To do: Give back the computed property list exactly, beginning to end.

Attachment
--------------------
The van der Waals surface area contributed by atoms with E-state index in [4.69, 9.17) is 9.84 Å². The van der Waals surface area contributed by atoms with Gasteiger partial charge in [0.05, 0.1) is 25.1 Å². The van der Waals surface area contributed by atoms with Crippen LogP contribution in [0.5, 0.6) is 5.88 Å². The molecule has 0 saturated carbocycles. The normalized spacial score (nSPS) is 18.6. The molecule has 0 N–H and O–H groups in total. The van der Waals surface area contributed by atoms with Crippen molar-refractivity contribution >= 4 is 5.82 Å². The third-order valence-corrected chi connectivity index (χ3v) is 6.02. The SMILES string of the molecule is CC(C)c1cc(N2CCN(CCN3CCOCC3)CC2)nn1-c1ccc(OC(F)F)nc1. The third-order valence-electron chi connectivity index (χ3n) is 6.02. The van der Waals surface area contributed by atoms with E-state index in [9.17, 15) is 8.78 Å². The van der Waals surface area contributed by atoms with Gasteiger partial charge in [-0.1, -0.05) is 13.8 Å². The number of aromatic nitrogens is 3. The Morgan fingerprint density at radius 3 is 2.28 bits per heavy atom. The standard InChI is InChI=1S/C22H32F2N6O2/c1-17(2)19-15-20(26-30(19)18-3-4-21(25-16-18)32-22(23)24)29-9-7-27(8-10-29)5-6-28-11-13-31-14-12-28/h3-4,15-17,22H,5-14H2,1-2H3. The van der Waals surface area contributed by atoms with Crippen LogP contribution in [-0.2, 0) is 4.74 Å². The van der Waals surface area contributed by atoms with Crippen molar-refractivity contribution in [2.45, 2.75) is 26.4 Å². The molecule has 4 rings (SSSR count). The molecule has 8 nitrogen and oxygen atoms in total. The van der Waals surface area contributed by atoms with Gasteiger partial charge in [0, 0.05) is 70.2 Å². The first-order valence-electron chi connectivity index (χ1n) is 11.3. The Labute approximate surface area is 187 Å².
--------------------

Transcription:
The van der Waals surface area contributed by atoms with E-state index in [4.69, 9.17) is 9.84 Å². The van der Waals surface area contributed by atoms with Gasteiger partial charge in [0.05, 0.1) is 25.1 Å². The van der Waals surface area contributed by atoms with Crippen LogP contribution in [0.5, 0.6) is 5.88 Å². The molecule has 0 saturated carbocycles. The normalized spacial score (nSPS) is 18.6. The molecule has 0 N–H and O–H groups in total. The van der Waals surface area contributed by atoms with Crippen molar-refractivity contribution >= 4 is 5.82 Å². The third-order valence-corrected chi connectivity index (χ3v) is 6.02. The SMILES string of the molecule is CC(C)c1cc(N2CCN(CCN3CCOCC3)CC2)nn1-c1ccc(OC(F)F)nc1. The third-order valence-electron chi connectivity index (χ3n) is 6.02. The van der Waals surface area contributed by atoms with E-state index in [9.17, 15) is 8.78 Å². The van der Waals surface area contributed by atoms with Gasteiger partial charge in [-0.1, -0.05) is 13.8 Å². The number of aromatic nitrogens is 3. The Morgan fingerprint density at radius 3 is 2.28 bits per heavy atom. The standard InChI is InChI=1S/C22H32F2N6O2/c1-17(2)19-15-20(26-30(19)18-3-4-21(25-16-18)32-22(23)24)29-9-7-27(8-10-29)5-6-28-11-13-31-14-12-28/h3-4,15-17,22H,5-14H2,1-2H3. The van der Waals surface area contributed by atoms with Crippen LogP contribution in [-0.2, 0) is 4.74 Å². The van der Waals surface area contributed by atoms with Crippen molar-refractivity contribution in [2.45, 2.75) is 26.4 Å². The molecule has 4 rings (SSSR count). The molecule has 8 nitrogen and oxygen atoms in total. The van der Waals surface area contributed by atoms with Gasteiger partial charge in [0, 0.05) is 70.2 Å². The first-order valence-electron chi connectivity index (χ1n) is 11.3. The Labute approximate surface area is 187 Å².